Additionally, 2 sets of bearings are redundant. A single bearing allows the spring to rotate freely as needed.

    Thirdly, contrary to MrGearbox's statement of "no danger", 2 sets of bearings can cause your spring to bind. This is depending on the number of coils in the spring and their thickness. If the spring binds, your gun would lock up, fully compressed.
     
  6. MrGearbox

    MrGearbox New Member

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    Peoria
    My apologies Airborne 101... as I stated previously, one of my high rps ssg builds has been running fine with 2 sets of bearings. However the binding would make a lot of sense. I've just never heard of the issue...maybe its rare??? I'll make sure to verify facts on experiences next time. Others' experiences are always valuable! Thanks for the correction!
     
    Last edited: Nov 4, 2015
  7. Airborne101

    Airborne101 Well-Known Member

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    Chicago
    Im not sure i'd say it's rare, but it isn't unheard of either. You don't hear of it often because people are told not to run dual bearings, and generally they don't, so they don't run into this issue.

    I've personally had it happen when I was building a customer's gun and he dictated that he wanted bearings on the piston head and spring guide. While at the time I knew it was redundant, it did not occur to me that binding could be an issue.
     
  8. DreadCo526

    DreadCo526 New Member

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    Sylvester
    Airborne this is a new problem to me aswell, I have most likely had it happen to me before and not even know what actually caused the problem. Please explain how this would would happen? Heres my guess tho, your saying that the spring will not have enough room to compress because of the extra 7mm taken away by the bearings being placed inside the piston. So the same problem would be caused by spring spacers, right? Please confirm.
     
  9. MrGearbox

    MrGearbox New Member

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    Peoria
    That's true airborne, this was my first time hearing of spring binding. As DreadCo526 stated, an explanation would be greatly appreciated to an intermediate tech, at best, such as me.
     
  10. Airborne101

    Airborne101 Well-Known Member

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    Chicago
    Correct. You only have a limited amount of space within the piston for the spring to compress.

    We know that springs come in all different lengths, coil counts, and with different metal thickness. If you have have a spring with thick coils and more coils, then it will be longer than a spring with thinner coils or less coils.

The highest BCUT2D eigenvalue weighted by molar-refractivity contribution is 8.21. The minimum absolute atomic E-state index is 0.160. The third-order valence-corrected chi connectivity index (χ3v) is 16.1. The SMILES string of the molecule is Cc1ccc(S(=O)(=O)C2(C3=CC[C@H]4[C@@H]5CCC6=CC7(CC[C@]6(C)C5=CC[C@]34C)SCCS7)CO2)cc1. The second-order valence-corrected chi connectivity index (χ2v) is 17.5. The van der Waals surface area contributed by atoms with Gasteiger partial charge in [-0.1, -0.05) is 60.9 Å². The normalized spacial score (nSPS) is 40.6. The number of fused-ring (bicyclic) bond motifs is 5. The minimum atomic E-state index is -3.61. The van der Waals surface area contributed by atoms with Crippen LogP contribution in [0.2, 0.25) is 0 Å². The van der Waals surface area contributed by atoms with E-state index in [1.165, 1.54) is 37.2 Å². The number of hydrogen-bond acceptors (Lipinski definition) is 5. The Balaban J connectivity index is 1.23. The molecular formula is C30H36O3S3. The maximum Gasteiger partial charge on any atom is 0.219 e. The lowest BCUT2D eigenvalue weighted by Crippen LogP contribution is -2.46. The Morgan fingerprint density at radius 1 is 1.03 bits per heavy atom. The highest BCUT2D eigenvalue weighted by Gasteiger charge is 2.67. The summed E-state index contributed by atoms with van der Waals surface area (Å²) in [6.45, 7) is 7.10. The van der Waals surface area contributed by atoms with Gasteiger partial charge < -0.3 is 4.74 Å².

Effectively, the extra bearing can cause some springs to bottom out (thats a better word for this rather than bind) because the bearing will eat up the extra 7mm or so that the spring might need.

    So yes, the same problem can be cause by spring spacers. If you need or want to use spring spacers, measure the thickness of the metal of your spring, and multiply it by the number of coils. This will give you your fully compressed length. Then measure the length of space inside the piston. Subtract of the thickness of the bearing(s) if you have them, and that will tell you how much space is left inside the piston for the spring and any other "stuff".
     
  11. DreadCo526

    DreadCo526 New Member

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    Sylvester
    Yeah thats what I thought you were talking about, I will have to be more careful of this problem in the future as I do use spring spacers from time to time. Well thanks I appreciate it!
     
  12. weaps

    weaps Active Member

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    Brunswick
    I very seldom use piston bearings in my builds. When using a bearing spring guide always check to make sure that the spring guide bearing portion slides into the back of the piston easily. I've encountered some that were tight going into the back of the piston. An easy fix however, just lightly sand out the inside of the piston back for a loose fit.

    Also, if I should have to use a piston with bearings, I just use 2 steel washers at the end of the spring guide. I epoxy one in place and the other is placed loosely on top of that. This gives me the best of both worlds without taking up too much excess space.

    And as airborne said ALWAYS check compressed piston springs length so it doesn't bottom out.

    I also radius both of the piston springs' 2 end tips by lightly grinding and then polishing them. This assures me that the piston spring can rotate/unrotate freely under any condition.

    weaps.
     
    Last edited: Nov 7, 2015